She shook her head gently and glanced over the side of her shoulder where her cloak lay folded over the hole in which her possessions were hiding. "Practicality . . . is an odd thing to say you need, when it sounds to me what you're lacking is culture." Her face lost all emotion for a moment as she paused to think about what she'd said, and then she looked up again and nodded.

One hand pawed blindly at the thick mat of fur that was her cloak. She pushed her hand past the cloak's heaviness and dipped it into the hole in the armoire. A moment later she withdrew a handful of tightly bound dried leaves. She opened her palm to peer at them, and in actuality, the leaves were separated into small bundles of different variations.

From one very narrow bundle, she eased out a purplish black curl that looked much like an old, rumpled feather of a dark songbird. She placed this gingerly on her left knee and squinted at the leaves in her hand again. Next, she picked out of the set a larger bunch of sage-green leaves, which she turned over and shook above her palm. A thin twig dropped out of the bunch, and on its end it bore a tight, desiccated bud of some sort, the size of a large pea. Pagusel pinched the end of the twig to pluck the bud, and she thought for a moment before closing her other hand around the remaining leaves.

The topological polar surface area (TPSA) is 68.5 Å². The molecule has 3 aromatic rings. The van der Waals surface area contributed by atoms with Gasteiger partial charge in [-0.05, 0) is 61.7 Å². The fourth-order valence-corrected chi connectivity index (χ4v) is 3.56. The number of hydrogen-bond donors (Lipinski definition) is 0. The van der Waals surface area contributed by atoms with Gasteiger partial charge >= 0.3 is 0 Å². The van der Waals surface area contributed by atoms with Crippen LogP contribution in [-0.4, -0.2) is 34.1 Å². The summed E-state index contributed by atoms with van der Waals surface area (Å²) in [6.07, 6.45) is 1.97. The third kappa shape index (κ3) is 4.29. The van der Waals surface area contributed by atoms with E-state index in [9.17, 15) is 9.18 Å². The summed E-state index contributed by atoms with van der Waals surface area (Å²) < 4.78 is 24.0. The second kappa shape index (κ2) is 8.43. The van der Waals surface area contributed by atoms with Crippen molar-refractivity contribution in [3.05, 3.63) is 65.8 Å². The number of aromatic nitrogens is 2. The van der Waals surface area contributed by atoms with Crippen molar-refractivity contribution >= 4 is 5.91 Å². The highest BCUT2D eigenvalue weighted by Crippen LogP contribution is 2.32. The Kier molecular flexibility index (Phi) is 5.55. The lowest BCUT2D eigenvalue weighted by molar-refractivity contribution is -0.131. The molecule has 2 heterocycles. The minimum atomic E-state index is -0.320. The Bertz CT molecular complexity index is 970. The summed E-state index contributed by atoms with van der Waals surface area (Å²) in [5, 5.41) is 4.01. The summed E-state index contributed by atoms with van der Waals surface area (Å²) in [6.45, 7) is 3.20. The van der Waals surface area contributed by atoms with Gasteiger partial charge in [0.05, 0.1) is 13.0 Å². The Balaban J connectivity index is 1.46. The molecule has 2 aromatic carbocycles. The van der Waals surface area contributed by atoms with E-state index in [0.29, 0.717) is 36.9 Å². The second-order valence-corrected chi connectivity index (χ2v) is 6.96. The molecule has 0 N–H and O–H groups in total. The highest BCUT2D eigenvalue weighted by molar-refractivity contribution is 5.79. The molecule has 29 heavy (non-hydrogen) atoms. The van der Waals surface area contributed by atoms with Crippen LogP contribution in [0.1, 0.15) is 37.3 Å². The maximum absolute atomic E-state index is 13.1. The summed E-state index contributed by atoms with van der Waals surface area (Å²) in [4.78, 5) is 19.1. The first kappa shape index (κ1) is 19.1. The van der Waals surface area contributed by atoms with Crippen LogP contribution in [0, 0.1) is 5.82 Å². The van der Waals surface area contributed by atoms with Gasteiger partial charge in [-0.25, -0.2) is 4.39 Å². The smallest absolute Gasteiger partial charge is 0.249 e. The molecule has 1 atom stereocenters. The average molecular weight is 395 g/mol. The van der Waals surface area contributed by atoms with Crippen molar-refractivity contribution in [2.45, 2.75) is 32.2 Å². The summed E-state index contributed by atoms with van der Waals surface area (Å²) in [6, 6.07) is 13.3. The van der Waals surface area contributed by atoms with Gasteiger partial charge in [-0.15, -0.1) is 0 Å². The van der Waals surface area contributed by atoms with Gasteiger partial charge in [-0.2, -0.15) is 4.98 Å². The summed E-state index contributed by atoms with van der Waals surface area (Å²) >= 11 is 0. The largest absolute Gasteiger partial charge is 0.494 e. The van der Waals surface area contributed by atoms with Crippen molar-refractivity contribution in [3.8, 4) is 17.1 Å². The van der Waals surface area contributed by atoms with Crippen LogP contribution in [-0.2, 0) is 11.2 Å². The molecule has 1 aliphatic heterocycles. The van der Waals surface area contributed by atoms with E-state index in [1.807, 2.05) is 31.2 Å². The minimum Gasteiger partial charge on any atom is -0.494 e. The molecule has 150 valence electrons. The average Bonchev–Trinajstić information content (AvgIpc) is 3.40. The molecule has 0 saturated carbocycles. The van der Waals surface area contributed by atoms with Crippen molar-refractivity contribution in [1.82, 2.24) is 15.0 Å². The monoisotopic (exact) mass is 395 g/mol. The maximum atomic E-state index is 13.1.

"This one--" The purple shred blew off her knee with the force of the wind from her reaching hand, and she stretch her fingers forward to snatch it before it floated away--"will give you great appreciation for emotion, and you'll see--that is, you'll feel you do--the nature of people and things, not as individual instances, but as wholes." She twisted the leaf between her thumb and forefinger as she pondered how else to describe its effects. "It redefines boundaries," she said finally, in a satisfied tone.

"The other--" She opened her hand to show the dried bud that rolled in the basin of her palm--"will probably make you feel panicked. It's . . . exhilarating." She probably should have elaborated on the nature of that beast further, and explained how it was known to cause oscillating perception of surrounding dimension and degree at worst, and calm questioning of the nature of truth, at best.

"They're not culture," Pagusel said abjectly of the two botanical drugs in her hand, "but he didn't need culture. And, he couldn't have handled these. So you should choose one. Consume it orally."

With her fist that held the other leaves, she propped her weight onto her knee and extended her other hand to offer the choice of drugs. Her head was tipped again in sympathy; her shirt had sagged again, against her notice, and crease between her breasts that was just revealed gave her an almost maternal look.